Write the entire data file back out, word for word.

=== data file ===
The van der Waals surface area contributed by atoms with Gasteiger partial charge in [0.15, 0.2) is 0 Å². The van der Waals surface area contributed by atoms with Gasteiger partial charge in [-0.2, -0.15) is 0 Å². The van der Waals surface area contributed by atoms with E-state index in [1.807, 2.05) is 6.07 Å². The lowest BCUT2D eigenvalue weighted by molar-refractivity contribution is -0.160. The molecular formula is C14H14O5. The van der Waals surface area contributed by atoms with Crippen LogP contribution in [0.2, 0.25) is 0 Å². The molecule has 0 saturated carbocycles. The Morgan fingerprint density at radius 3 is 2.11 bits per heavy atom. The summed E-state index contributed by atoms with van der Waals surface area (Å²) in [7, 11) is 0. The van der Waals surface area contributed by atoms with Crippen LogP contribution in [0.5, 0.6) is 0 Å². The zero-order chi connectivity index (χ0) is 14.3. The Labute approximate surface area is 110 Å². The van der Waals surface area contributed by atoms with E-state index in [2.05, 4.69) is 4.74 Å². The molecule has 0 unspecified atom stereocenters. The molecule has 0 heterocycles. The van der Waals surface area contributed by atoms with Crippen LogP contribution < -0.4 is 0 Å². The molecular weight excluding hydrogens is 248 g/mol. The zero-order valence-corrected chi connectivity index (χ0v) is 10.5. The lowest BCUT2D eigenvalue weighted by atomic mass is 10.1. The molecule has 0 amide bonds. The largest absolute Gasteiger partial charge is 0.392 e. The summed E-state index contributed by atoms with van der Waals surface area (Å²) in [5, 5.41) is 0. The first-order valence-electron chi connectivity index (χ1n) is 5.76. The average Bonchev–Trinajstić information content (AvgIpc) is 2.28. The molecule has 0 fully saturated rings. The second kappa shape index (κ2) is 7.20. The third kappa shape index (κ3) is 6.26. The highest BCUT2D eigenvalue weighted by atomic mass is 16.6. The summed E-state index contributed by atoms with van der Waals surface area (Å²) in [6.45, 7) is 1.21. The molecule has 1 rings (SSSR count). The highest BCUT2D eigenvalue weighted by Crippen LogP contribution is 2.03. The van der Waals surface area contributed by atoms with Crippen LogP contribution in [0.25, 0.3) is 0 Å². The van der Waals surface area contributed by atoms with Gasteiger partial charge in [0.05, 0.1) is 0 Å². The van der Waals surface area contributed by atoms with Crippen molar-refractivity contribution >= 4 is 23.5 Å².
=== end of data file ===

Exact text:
The van der Waals surface area contributed by atoms with Gasteiger partial charge in [0.15, 0.2) is 0 Å². The van der Waals surface area contributed by atoms with Gasteiger partial charge in [-0.2, -0.15) is 0 Å². The van der Waals surface area contributed by atoms with E-state index in [1.807, 2.05) is 6.07 Å². The lowest BCUT2D eigenvalue weighted by molar-refractivity contribution is -0.160. The molecular formula is C14H14O5. The van der Waals surface area contributed by atoms with Crippen LogP contribution in [0.2, 0.25) is 0 Å². The molecule has 0 saturated carbocycles. The Morgan fingerprint density at radius 3 is 2.11 bits per heavy atom. The summed E-state index contributed by atoms with van der Waals surface area (Å²) in [7, 11) is 0. The van der Waals surface area contributed by atoms with Crippen LogP contribution in [0.5, 0.6) is 0 Å². The zero-order chi connectivity index (χ0) is 14.3. The Labute approximate surface area is 110 Å². The van der Waals surface area contributed by atoms with E-state index in [2.05, 4.69) is 4.74 Å². The molecule has 0 unspecified atom stereocenters. The molecule has 0 heterocycles. The van der Waals surface area contributed by atoms with Crippen LogP contribution < -0.4 is 0 Å². The molecular weight excluding hydrogens is 248 g/mol. The zero-order valence-corrected chi connectivity index (χ0v) is 10.5. The lowest BCUT2D eigenvalue weighted by atomic mass is 10.1. The molecule has 0 amide bonds. The largest absolute Gasteiger partial charge is 0.392 e. The summed E-state index contributed by atoms with van der Waals surface area (Å²) in [5, 5.41) is 0. The first-order valence-electron chi connectivity index (χ1n) is 5.76. The average Bonchev–Trinajstić information content (AvgIpc) is 2.28. The molecule has 0 fully saturated rings. The second kappa shape index (κ2) is 7.20. The third kappa shape index (κ3) is 6.26. The highest BCUT2D eigenvalue weighted by atomic mass is 16.6. The summed E-state index contributed by atoms with van der Waals surface area (Å²) in [6.45, 7) is 1.21. The molecule has 1 rings (SSSR count). The highest BCUT2D eigenvalue weighted by Crippen LogP contribution is 2.03. The van der Waals surface area contributed by atoms with Crippen LogP contribution in [0.25, 0.3) is 0 Å². The van der Waals surface area contributed by atoms with Gasteiger partial charge in [0.05, 0.1) is 0 Å². The van der Waals surface area contributed by atoms with Crippen molar-refractivity contribution >= 4 is 23.5 Å².